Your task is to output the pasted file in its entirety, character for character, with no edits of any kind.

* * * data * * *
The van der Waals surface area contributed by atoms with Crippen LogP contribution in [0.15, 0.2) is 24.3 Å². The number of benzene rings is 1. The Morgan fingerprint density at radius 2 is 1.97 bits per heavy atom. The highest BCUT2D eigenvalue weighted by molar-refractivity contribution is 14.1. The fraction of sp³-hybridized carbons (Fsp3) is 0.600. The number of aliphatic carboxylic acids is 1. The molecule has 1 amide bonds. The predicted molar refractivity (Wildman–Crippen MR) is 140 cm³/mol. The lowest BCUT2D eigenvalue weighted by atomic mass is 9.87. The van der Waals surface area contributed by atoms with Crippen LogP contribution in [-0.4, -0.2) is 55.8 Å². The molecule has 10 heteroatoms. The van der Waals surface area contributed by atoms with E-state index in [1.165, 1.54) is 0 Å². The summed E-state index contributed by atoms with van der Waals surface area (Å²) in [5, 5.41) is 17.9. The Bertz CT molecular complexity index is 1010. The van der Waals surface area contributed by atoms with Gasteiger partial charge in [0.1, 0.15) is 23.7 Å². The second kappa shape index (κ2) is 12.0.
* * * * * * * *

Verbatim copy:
The van der Waals surface area contributed by atoms with Crippen LogP contribution in [0.15, 0.2) is 24.3 Å². The number of benzene rings is 1. The Morgan fingerprint density at radius 2 is 1.97 bits per heavy atom. The highest BCUT2D eigenvalue weighted by molar-refractivity contribution is 14.1. The fraction of sp³-hybridized carbons (Fsp3) is 0.600. The number of aliphatic carboxylic acids is 1. The molecule has 1 amide bonds. The predicted molar refractivity (Wildman–Crippen MR) is 140 cm³/mol. The lowest BCUT2D eigenvalue weighted by atomic mass is 9.87. The van der Waals surface area contributed by atoms with Crippen LogP contribution in [-0.4, -0.2) is 55.8 Å². The molecule has 10 heteroatoms. The van der Waals surface area contributed by atoms with E-state index in [1.165, 1.54) is 0 Å². The summed E-state index contributed by atoms with van der Waals surface area (Å²) in [5, 5.41) is 17.9. The Bertz CT molecular complexity index is 1010. The van der Waals surface area contributed by atoms with Gasteiger partial charge in [0.1, 0.15) is 23.7 Å². The second kappa shape index (κ2) is 12.0.